› Calculating Hardenability of Steels

Calculating Hardenability of Steels

Calculating hardenability of steels is a common concern when welding steel, because we need to have an easy way to predict and express the hardenability of the steel. Typically, the harder the steel is once welded, the more brittle and susceptible to hydrogen assisted cold cracking it will be. The go-to method of doing this is to calculate the Carbon Equivalent (CE) of the steel.

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Before we get down to the nuts and bolts of the calculation, let us first look at the thinking behind what a carbon equivalent is. The idea is that the more carbon a steel contains, the more easily it becomes hard due to phase transformations brought on by thermal cycling.

So, if we take, say, a 50mm diameter steel ball with 0.2% Carbon, and heat it to say 900°C, and quench it in water, then we would expect it to be relatively hard. If we took a similar steel ball, but with 0.4% Carbon content and subject it to the same procedure, then the steel ball with the 0.4% Carbon will be significantly harder than the ball with 0.2% Carbon. As Carbon is the most common alloying element in steel that results in this hardening effect, it makes sense to try to express this ability to harden in terms of the Carbon content.

Before welding this large bore gas pipeline valve, you would want to calculate the hardenability of the materials involved.

The thing is that other common alloying elements also lead to this hardening effect. Some to a lesser degree than Carbon, and some to a greater degree than Carbon. Some clever people have then expressed the ability of different alloying elements to harden steel as the equivalent if it was replaced by Carbon. This is what a Carbon Equivalent formula is.

Carbon Equivalent Formulas for Calculating Hardenability of Steels

The most common Carbon Equivalent (CE) formula used for calculating hardenability of steels is the following one:

This formula works well for normal low alloy carbon steels, but for steels that use micro-alloying, the following CE formula works better:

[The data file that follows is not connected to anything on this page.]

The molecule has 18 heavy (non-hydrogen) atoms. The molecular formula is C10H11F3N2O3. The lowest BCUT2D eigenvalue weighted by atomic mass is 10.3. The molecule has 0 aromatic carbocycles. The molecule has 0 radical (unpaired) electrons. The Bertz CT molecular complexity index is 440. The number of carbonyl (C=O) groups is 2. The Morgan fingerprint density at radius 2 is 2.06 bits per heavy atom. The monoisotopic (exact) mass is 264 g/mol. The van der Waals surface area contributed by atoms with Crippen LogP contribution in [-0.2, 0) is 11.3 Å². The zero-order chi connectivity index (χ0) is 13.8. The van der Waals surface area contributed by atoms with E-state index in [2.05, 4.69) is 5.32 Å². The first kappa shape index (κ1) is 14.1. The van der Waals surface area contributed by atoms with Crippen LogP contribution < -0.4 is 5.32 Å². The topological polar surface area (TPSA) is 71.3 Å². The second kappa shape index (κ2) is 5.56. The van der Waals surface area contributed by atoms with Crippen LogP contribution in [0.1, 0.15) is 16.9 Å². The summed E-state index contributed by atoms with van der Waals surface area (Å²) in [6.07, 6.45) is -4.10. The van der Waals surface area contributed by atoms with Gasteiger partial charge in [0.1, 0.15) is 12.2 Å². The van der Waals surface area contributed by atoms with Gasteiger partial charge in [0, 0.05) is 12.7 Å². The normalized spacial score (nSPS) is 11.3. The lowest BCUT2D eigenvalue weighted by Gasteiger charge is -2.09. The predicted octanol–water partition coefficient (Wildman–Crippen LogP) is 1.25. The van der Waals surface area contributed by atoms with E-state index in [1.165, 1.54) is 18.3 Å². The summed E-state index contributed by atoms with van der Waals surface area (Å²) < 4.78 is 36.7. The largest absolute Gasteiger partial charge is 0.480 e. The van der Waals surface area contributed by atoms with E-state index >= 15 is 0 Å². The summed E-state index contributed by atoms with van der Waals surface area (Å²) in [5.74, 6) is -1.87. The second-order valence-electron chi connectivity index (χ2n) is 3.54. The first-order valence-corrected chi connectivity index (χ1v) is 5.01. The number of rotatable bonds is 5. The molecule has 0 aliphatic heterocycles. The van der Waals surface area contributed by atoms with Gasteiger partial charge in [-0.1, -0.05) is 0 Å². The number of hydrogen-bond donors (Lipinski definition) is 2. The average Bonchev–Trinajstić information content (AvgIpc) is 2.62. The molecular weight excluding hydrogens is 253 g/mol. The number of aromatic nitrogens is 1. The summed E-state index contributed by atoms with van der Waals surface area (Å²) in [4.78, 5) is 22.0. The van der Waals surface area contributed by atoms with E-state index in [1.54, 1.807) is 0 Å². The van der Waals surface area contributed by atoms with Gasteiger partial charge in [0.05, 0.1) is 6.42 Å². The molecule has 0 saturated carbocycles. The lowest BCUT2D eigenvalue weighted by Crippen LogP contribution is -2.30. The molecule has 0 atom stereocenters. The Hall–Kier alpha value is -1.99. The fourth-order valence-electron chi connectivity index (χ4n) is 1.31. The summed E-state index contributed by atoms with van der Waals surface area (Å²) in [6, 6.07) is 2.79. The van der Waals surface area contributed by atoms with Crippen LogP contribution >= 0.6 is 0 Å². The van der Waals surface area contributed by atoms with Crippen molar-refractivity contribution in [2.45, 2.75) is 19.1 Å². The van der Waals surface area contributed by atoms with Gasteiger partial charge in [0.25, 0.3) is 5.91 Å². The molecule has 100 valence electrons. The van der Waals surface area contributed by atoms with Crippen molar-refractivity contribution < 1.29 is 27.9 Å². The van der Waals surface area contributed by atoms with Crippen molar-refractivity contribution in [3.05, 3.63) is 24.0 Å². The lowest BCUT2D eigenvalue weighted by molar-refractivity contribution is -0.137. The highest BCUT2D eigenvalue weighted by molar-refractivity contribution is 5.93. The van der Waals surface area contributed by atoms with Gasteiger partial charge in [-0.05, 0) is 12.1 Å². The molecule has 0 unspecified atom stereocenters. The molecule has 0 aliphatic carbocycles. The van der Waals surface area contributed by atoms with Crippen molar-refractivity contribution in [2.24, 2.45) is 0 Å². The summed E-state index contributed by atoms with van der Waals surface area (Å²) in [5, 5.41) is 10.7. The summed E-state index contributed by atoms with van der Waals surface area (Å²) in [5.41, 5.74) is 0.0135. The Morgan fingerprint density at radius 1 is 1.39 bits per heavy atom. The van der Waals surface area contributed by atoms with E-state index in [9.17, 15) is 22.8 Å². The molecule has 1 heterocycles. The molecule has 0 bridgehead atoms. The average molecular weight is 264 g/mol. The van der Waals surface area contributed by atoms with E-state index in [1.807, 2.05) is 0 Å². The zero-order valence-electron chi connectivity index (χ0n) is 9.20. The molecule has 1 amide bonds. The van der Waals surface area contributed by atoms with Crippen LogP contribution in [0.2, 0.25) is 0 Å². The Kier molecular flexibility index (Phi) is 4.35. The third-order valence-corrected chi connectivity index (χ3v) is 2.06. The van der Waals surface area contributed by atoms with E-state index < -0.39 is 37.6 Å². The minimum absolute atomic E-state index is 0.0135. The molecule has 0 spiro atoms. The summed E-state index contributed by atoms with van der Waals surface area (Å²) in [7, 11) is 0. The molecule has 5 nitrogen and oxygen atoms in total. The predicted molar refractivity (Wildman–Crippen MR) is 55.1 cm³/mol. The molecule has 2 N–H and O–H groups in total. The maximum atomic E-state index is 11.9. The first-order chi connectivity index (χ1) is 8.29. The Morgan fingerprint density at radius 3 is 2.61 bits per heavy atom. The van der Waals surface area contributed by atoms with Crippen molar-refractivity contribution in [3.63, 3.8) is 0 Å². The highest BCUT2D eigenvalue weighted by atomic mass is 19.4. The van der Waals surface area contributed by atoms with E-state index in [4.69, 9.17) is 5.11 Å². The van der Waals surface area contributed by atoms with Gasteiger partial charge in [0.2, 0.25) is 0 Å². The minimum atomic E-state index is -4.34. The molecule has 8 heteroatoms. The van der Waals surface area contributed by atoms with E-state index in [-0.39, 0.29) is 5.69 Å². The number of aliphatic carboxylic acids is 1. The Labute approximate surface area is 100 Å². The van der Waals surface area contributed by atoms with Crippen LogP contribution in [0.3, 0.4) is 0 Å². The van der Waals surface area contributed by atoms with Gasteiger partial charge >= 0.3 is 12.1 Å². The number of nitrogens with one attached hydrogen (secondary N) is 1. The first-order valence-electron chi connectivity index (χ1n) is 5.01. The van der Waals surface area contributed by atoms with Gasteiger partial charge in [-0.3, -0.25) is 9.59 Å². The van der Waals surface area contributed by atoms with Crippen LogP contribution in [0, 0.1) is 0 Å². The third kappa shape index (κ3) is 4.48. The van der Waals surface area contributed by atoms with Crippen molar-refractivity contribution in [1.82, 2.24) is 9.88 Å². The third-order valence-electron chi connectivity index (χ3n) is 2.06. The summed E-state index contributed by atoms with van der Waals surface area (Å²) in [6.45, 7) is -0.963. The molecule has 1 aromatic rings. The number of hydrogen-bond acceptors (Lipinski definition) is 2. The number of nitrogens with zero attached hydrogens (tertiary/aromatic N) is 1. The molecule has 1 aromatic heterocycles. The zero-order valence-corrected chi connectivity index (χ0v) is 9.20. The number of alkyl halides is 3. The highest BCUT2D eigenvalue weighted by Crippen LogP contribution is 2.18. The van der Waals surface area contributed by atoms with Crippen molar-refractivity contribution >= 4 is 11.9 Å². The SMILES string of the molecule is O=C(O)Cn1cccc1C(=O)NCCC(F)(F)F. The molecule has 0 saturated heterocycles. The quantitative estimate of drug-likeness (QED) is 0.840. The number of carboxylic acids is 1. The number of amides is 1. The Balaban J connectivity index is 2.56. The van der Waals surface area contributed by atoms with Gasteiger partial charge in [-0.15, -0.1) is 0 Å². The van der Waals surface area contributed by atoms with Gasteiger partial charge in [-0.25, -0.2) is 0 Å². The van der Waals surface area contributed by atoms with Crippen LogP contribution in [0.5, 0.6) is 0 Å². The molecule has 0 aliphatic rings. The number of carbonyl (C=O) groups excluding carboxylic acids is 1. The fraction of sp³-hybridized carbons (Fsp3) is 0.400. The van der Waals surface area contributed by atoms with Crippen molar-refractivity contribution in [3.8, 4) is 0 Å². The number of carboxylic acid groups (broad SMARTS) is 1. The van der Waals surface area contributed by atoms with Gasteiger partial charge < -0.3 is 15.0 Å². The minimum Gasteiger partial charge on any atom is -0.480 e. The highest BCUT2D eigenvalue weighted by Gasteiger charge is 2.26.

You will notice that the second equation uses “Pcm” rather than CE. Apparently it is short for “critical metal parameter”. At any rate, the idea is pretty much the same as for the first CE formula. It is a way to compare different steels in their propensity to harden. Please note that you cannot interchange the results of the calculation from the two equations given above, when comparing different steels.

There are a number of different equations for calculating hardenability of steels, that provide similar information to the two listed above, but it would not add much value to list them all here. As a general rule, when standards or codes refer to a CE value, they will also provide you with the relevant equation to use, to do the calculation. There is therefore no great need to memorize these equations. Just understand their intent and how to use them.

At the risk of stating the obvious, the terms in the equations above mean:

  • CE = Carbon Equivalent
  • Pcm = Critical Metal Parameter (Just a different form of a CE.)
  • %C = Percentage of Carbon in the material
  • %Mn = Percentage of Manganese in the material
  • %Cr = Percentage of Chromium in the material
  • %Mo = Percentage of Molybdenum in the material
  • %V = Percentage of Vanadium in the material
  • %Cu = Percentage of Copper in the material
  • %Ni = Percentage of Nickel in the material
  • %Si = Percentage of Silicon in the material
  • %B = Percentage of Boron in the material

There are many carbon equivalent calculators available on the internet, so you can certainly use one of those when you want to do the calculations. Please just make sure that the equation they use is the correct one for your application.

I have just set up a very simple spreadsheet to do these calculations, because then I know exactly which equations have been used. You can certainly download my Excel spreadsheet for doing these calculations by clicking here.

One of the main reasons for calculating hardenability of steels, is to estimate how likely a steel is to experience hydrogen cracking. To find out more about hydrogen cracking during welding and how to prevent it, click here.

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